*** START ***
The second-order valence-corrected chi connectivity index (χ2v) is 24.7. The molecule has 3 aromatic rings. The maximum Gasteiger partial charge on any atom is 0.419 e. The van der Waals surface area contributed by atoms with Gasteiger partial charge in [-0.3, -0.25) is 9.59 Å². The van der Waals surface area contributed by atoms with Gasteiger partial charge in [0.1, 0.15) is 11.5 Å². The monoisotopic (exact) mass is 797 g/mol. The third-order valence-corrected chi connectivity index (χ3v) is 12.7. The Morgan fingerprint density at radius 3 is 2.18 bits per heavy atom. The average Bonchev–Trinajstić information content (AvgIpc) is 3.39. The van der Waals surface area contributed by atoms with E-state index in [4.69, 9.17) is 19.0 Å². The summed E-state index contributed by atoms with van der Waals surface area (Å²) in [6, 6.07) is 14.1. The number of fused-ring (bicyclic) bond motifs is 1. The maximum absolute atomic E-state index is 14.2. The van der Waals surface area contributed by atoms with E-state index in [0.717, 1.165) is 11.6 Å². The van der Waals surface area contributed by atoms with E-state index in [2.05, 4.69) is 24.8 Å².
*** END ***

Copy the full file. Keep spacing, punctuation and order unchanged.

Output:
The second-order valence-corrected chi connectivity index (χ2v) is 24.7. The molecule has 3 aromatic rings. The maximum Gasteiger partial charge on any atom is 0.419 e. The van der Waals surface area contributed by atoms with Gasteiger partial charge in [-0.3, -0.25) is 9.59 Å². The van der Waals surface area contributed by atoms with Gasteiger partial charge in [0.1, 0.15) is 11.5 Å². The monoisotopic (exact) mass is 797 g/mol. The third-order valence-corrected chi connectivity index (χ3v) is 12.7. The Morgan fingerprint density at radius 3 is 2.18 bits per heavy atom. The average Bonchev–Trinajstić information content (AvgIpc) is 3.39. The van der Waals surface area contributed by atoms with E-state index in [4.69, 9.17) is 19.0 Å². The summed E-state index contributed by atoms with van der Waals surface area (Å²) in [6, 6.07) is 14.1. The number of fused-ring (bicyclic) bond motifs is 1. The maximum absolute atomic E-state index is 14.2. The van der Waals surface area contributed by atoms with E-state index in [0.717, 1.165) is 11.6 Å². The van der Waals surface area contributed by atoms with E-state index in [2.05, 4.69) is 24.8 Å².